It’s time to scrap the January transfer window
Neil Clark: That’s just the first measure needed to make the Premier League permanently exciting
Most pundits, as well as English football's longest-serving senior manager, are in agreement: this is the most exciting football season since the Premier League started. Instead of the usual dominance of the same two or three clubs, top-flight football has at times been gloriously unpredictable and fiercely competitive this year.
Reigning champions Chelsea have recorded only one win in their last seven matches. Arsenal have already lost at home three times. Manchester United have drawn almost half their games. "The general public like what they're seeing now, ourselves dropping points, Chelsea dropping points, Arsenal dropping points," says Sir Alex Ferguson. And he's right.
Since August, we've witnessed a succession of startling results such as Chelsea 0 Sunderland 3, Arsenal 2 West Brom 3, Liverpool 1 Blackpool 2, and Tottenham 0 Wigan 1. Sunderland, available at odds of 1,000-1 at the start of the season, lie just seven points off the top of the table in sixth position, while only six points separate the side in eighth position, Newcastle, from the side in eighteenth, Wigan Athletic.
But as refreshing as all of this is, normal service is likely to resume after Christmas. The reason? The January transfer window.
The window, which runs from January 1 until February 2, allows the richer clubs to effectively buy points, by poaching the best of the talent from other teams.
Ian Holloway's Blackpool, who have been one of the surprise teams of the season so far, and who have delighted neutrals with their fearless attacking play, are resigned to losing their influential playmaker Charlie Adam.
At Bolton, manager Owen Coyle, who has guided his team to seventh place in the Premier League, has conceded that his star striker Johan Elmander could leave in January.
West Brom, who apart from winning at Arsenal this season, also held Manchester United to a 2-2 draw at Old Trafford, could lose winger Chris Brunt, who has been linked to Liverpool.
It's been reported that Chelsea are eyeing up a bid for Tottenham's Luca Modric, while Chelsea and Spurs are said to be 'monitoring' Newcastle striker Andy Carroll (above), who has scored 10 goals for the Magpies, and is the league's second top scorer.
Shorn of their best players, the likes of Blackpool, Bolton, Newcastle, and West Brom are likely to slip down the table in the second half of the season.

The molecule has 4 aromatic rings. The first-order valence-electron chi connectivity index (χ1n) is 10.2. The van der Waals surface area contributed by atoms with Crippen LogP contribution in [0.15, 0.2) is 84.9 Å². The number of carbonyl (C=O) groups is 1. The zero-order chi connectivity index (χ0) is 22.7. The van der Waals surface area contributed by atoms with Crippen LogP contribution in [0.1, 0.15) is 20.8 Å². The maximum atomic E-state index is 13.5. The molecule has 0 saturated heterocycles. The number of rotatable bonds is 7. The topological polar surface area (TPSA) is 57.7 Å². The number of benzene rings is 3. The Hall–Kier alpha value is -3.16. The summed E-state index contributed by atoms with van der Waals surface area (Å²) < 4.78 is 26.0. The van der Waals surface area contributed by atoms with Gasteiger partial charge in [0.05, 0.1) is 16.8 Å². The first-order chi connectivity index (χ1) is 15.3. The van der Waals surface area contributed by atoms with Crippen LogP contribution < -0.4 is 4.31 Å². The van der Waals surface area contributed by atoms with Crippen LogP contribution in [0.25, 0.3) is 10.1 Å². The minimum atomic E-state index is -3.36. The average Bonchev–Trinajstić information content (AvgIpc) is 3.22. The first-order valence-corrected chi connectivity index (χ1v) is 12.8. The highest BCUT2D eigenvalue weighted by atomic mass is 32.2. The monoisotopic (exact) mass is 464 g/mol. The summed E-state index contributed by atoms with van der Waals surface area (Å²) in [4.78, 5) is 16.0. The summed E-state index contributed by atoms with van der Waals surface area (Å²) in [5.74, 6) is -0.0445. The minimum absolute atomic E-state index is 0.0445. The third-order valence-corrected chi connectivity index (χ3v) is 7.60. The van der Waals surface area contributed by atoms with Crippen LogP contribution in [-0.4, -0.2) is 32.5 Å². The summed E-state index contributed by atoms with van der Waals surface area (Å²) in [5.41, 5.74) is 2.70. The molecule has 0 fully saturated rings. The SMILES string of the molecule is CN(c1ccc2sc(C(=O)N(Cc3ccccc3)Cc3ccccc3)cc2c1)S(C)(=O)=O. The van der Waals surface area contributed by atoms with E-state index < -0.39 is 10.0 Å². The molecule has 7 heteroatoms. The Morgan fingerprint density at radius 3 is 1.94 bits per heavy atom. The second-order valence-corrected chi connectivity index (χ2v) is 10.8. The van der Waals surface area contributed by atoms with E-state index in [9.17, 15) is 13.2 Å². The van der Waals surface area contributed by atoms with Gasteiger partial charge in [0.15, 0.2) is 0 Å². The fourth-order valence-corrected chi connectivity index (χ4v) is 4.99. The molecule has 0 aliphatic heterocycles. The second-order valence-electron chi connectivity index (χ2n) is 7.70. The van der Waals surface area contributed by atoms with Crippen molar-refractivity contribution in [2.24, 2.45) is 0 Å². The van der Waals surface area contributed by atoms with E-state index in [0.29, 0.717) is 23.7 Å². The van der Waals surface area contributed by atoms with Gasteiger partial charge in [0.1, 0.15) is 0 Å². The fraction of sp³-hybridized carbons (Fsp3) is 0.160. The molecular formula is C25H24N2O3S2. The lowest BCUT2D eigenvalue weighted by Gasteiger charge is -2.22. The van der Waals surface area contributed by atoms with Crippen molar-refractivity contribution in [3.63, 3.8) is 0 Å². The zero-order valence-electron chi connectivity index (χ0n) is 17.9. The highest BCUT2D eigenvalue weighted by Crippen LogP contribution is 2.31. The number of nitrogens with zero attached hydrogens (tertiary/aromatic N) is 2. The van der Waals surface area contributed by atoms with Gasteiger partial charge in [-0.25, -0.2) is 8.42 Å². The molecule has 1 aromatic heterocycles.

The richer clubs will start to reassert themselves, and top flight football will revert to its boring predictability.
But it doesn't have to be this way.
If we want to maintain the current excitement of the Premier League, then we need to scrap the transfer window - as Sunderland manager Steve Bruce has advocated - and force teams to play with the same squad all year round.
Once we've done that, we can look at ways of making the league even more competitive.
Although this season has been the most unpredictable in the league's history, the fact remains that at Christmas Manchester United, Arsenal and Chelsea, the only teams to have won the league in the past 15 years, still occupy three of the first four places. The monopolisation of the Premier League is in stark contrast to the situation in the late 1960 and early 1970s - where seven different teams won the old First Division title between 1966 and 1972.
To get back to having a truly competitive top flight league, we need to impose salary caps (as exist in rugby union and rugby league) and a variation of the US college draft system, which operates in America's National Football League.
As I explained in an article for The First Post in 2006, the NFL, in addition to imposing a salary cap, operates a draft system in which the teams that finish at the bottom of the league have first pick of next year's college recruits, while Super Bowl winners have the last selection.
As I wrote then: "Imagine if a similarly redistributive scheme operated in the Premier League. Wayne Rooney (provided, that is, a college could be found to accept him) might have found himself playing at Portsmouth or Sunderland; Manchester United would not have had a look-in."
If capitalist America can operate such a redistributive and socialistic sports system, why can't we? The Americans have grasped something which British free marketeers find it hard to understand - that if you leave sport to 'market forces', you don't get more excitement and unpredictability, but much less.
Wouldn't it be great if the Premier League were to be won by Bolton Wanderers one year, and a newly promoted team such as Cardiff City, the next? And if the 'old guard' of Chelsea, Arsenal and Manchester United faced the real threat of relegation every once in a while. These same 'big clubs' are likely to resist any moves to make the Premier League more competitive, but if we really want a top flight where anyone can beat anyone, we need to take action now. ·